The FDA just announced that it will allow the state of Florida to import cheaper pharmaceuticals from Canada, which imposes price controls on its drugs. The FDA’s move is welcome but raises the question: Why doesn’t the US cap the price of medicines too?
Even small uses of federal regulatory authority can bring down pharmaceutical costs. (SDI Productions / Getty Images)
On Friday, January 5, the US Food and Drug Administration (FDA) announced that for the first time ever it would allow a state government to import foreign pharmaceuticals. The agency approved Florida’s proposal to buy cheaper medications directly from Canadian wholesalers for use in state-operated care systems, such as prisons, government health clinics, and certain Medicaid programs.
FDA approval comes after more than two decades of federal deliberation about the use of foreign importation to circumvent high drug prices in America. The first such attempt was a law passed during Bill Clinton’s administration, which formed a legal but untested pathway. This statute was overhauled in 2003, creating the current system, known as the Section 804 Importation Program (SIP).
Even as prescription prices skyrocketed, the law went untried for over seventeen years because any planned SIP would need approval first from the secretary of Health and Human Services, then from the FDA. It was not until late 2020 that a proposal cleared the first hurdle, when Trump appointee Alex Azar gave the state of Florida the go-ahead.
A few months after taking office, President Joe Biden pushed the efforts forward via executive order. Last Friday, the FDA gave its first official authorization to an SIP, opening the door for Florida to access cheaper Canadian pharmaceuticals. The move is a big step forward in making drugs more affordable, but it also highlights the deeper irrationality of current policy.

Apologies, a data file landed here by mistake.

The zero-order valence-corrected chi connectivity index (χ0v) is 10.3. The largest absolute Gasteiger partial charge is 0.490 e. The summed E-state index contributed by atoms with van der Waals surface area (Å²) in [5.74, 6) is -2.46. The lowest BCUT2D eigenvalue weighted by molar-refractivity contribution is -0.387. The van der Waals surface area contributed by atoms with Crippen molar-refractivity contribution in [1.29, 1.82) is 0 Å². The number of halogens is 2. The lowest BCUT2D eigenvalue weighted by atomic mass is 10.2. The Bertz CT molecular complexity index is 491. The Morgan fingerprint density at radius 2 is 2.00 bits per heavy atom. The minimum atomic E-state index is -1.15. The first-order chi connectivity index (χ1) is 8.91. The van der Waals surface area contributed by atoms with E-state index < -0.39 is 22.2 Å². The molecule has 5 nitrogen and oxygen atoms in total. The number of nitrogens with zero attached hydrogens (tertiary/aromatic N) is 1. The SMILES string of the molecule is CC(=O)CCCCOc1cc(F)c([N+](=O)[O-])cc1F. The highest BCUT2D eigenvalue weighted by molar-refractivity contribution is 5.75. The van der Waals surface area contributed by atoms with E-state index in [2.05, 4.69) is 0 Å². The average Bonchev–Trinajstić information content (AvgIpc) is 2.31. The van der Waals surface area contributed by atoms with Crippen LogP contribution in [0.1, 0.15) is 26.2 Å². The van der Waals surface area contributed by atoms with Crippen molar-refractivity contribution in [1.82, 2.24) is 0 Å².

The FDA announcement underlines the appalling gulf in drug prices between the United States and other developed nations. Pharmaceutical prices in the United States overall are more than two-and-a-half times higher than those of our peers, with manufacturers charging nearly three-and-a-half times more for brand-name drugs.
Not only are costs egregiously higher in the United States, but American patients are more exposed to those costs than their counterparts in other rich countries, as over twenty-five million people have no health insurance, and even those who do often pay steep out-of-pocket costs. Together, uniquely high prices and a patchwork system of insurance results in Americans spending more than twice as much per capita on medications than residents of comparable countries.
Despite the clamoring over cheap drugs to our north, Canada has one of the most expensive markets for pharmaceuticals in the world. But prices in the United States are such an absurd outlier that even Canada’s costs pale in comparison. For instance, a Government Accountability Office study found that in 2020 a multipack of Anoro — a common asthma inhaler — cost $49 in France, $76 in Canada, and $514 in the United States. Florida’s newly approved plan illustrates this discrepancy: a single state contracting with Canadian wholesalers on a limited range of medications is expected to save upward of $150 million every year.
The difference in prices is due to the simple fact that Canada has strong federal price caps and the United States does not. Canadian price regulations are overseen by the Patented Medicine Prices Review Board (PMPRB), which monitors trends in the price of medicine, studies how costs affect patients, and prevents manufacturers from overcharging for pharmaceuticals.